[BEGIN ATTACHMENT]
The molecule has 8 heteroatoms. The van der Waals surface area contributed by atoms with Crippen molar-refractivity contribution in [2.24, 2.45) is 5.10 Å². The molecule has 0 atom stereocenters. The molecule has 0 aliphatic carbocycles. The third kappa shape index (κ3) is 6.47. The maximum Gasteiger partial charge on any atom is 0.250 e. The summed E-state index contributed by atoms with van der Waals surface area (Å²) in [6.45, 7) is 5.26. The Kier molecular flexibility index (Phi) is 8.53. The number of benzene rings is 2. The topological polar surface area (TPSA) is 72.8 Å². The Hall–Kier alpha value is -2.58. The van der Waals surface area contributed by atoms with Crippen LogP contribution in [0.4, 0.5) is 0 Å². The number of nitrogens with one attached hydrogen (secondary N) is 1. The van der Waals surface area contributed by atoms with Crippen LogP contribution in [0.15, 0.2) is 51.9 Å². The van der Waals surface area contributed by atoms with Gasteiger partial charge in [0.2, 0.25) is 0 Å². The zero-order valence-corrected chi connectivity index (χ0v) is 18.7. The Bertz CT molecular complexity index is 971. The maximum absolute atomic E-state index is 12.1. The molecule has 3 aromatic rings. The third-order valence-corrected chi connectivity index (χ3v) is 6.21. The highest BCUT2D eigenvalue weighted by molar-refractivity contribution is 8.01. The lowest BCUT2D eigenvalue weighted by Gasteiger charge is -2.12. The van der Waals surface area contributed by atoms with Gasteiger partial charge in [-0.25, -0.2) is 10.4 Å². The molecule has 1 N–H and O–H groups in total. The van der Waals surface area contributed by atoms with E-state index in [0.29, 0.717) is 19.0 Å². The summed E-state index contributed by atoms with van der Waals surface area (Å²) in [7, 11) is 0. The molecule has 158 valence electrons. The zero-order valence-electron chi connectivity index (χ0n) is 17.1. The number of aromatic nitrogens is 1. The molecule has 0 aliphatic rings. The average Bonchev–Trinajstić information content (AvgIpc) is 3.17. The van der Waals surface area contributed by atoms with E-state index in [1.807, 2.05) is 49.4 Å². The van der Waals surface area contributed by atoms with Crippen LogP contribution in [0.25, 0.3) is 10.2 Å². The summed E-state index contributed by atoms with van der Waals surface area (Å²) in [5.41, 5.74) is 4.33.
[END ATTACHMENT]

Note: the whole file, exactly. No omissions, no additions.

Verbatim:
The molecule has 8 heteroatoms. The van der Waals surface area contributed by atoms with Crippen molar-refractivity contribution in [2.24, 2.45) is 5.10 Å². The molecule has 0 atom stereocenters. The molecule has 0 aliphatic carbocycles. The third kappa shape index (κ3) is 6.47. The maximum Gasteiger partial charge on any atom is 0.250 e. The summed E-state index contributed by atoms with van der Waals surface area (Å²) in [6.45, 7) is 5.26. The Kier molecular flexibility index (Phi) is 8.53. The number of benzene rings is 2. The topological polar surface area (TPSA) is 72.8 Å². The Hall–Kier alpha value is -2.58. The van der Waals surface area contributed by atoms with Crippen LogP contribution in [0.4, 0.5) is 0 Å². The number of nitrogens with one attached hydrogen (secondary N) is 1. The van der Waals surface area contributed by atoms with Crippen LogP contribution in [0.15, 0.2) is 51.9 Å². The van der Waals surface area contributed by atoms with Gasteiger partial charge in [0.2, 0.25) is 0 Å². The zero-order valence-corrected chi connectivity index (χ0v) is 18.7. The Bertz CT molecular complexity index is 971. The maximum absolute atomic E-state index is 12.1. The molecule has 3 aromatic rings. The third-order valence-corrected chi connectivity index (χ3v) is 6.21. The highest BCUT2D eigenvalue weighted by molar-refractivity contribution is 8.01. The lowest BCUT2D eigenvalue weighted by Gasteiger charge is -2.12. The van der Waals surface area contributed by atoms with Gasteiger partial charge in [-0.25, -0.2) is 10.4 Å². The molecule has 1 N–H and O–H groups in total. The van der Waals surface area contributed by atoms with E-state index in [0.29, 0.717) is 19.0 Å². The summed E-state index contributed by atoms with van der Waals surface area (Å²) in [7, 11) is 0. The molecule has 158 valence electrons. The zero-order valence-electron chi connectivity index (χ0n) is 17.1. The number of aromatic nitrogens is 1. The molecule has 0 aliphatic rings. The average Bonchev–Trinajstić information content (AvgIpc) is 3.17. The van der Waals surface area contributed by atoms with E-state index in [1.807, 2.05) is 49.4 Å². The van der Waals surface area contributed by atoms with Crippen LogP contribution in [0.25, 0.3) is 10.2 Å². The summed E-state index contributed by atoms with van der Waals surface area (Å²) in [5.41, 5.74) is 4.33.